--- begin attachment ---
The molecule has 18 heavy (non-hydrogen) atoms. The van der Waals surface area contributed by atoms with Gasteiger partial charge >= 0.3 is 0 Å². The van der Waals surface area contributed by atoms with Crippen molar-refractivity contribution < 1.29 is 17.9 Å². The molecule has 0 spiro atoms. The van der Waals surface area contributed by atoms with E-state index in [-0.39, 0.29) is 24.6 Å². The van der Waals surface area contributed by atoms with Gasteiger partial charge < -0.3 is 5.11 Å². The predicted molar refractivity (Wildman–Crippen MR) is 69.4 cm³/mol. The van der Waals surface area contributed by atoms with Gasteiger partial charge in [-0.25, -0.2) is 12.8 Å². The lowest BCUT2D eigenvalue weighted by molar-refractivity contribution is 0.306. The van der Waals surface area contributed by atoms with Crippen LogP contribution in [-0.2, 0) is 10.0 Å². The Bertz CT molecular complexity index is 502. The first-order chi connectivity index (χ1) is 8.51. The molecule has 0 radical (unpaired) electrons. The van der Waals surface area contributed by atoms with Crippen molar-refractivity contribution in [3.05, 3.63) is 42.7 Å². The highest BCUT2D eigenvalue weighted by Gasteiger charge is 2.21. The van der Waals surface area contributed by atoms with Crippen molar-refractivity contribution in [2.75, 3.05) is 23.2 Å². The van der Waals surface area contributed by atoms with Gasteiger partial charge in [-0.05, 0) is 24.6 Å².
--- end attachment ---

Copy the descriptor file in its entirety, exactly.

The molecule has 18 heavy (non-hydrogen) atoms. The van der Waals surface area contributed by atoms with Gasteiger partial charge >= 0.3 is 0 Å². The van der Waals surface area contributed by atoms with Crippen molar-refractivity contribution < 1.29 is 17.9 Å². The molecule has 0 spiro atoms. The van der Waals surface area contributed by atoms with E-state index in [-0.39, 0.29) is 24.6 Å². The van der Waals surface area contributed by atoms with Gasteiger partial charge < -0.3 is 5.11 Å². The predicted molar refractivity (Wildman–Crippen MR) is 69.4 cm³/mol. The van der Waals surface area contributed by atoms with Gasteiger partial charge in [-0.25, -0.2) is 12.8 Å². The lowest BCUT2D eigenvalue weighted by molar-refractivity contribution is 0.306. The van der Waals surface area contributed by atoms with Crippen LogP contribution in [-0.2, 0) is 10.0 Å². The Bertz CT molecular complexity index is 502. The first-order chi connectivity index (χ1) is 8.51. The molecule has 0 radical (unpaired) electrons. The van der Waals surface area contributed by atoms with Crippen molar-refractivity contribution in [3.05, 3.63) is 42.7 Å². The highest BCUT2D eigenvalue weighted by Gasteiger charge is 2.21. The van der Waals surface area contributed by atoms with Crippen molar-refractivity contribution in [2.75, 3.05) is 23.2 Å². The van der Waals surface area contributed by atoms with Gasteiger partial charge in [-0.05, 0) is 24.6 Å².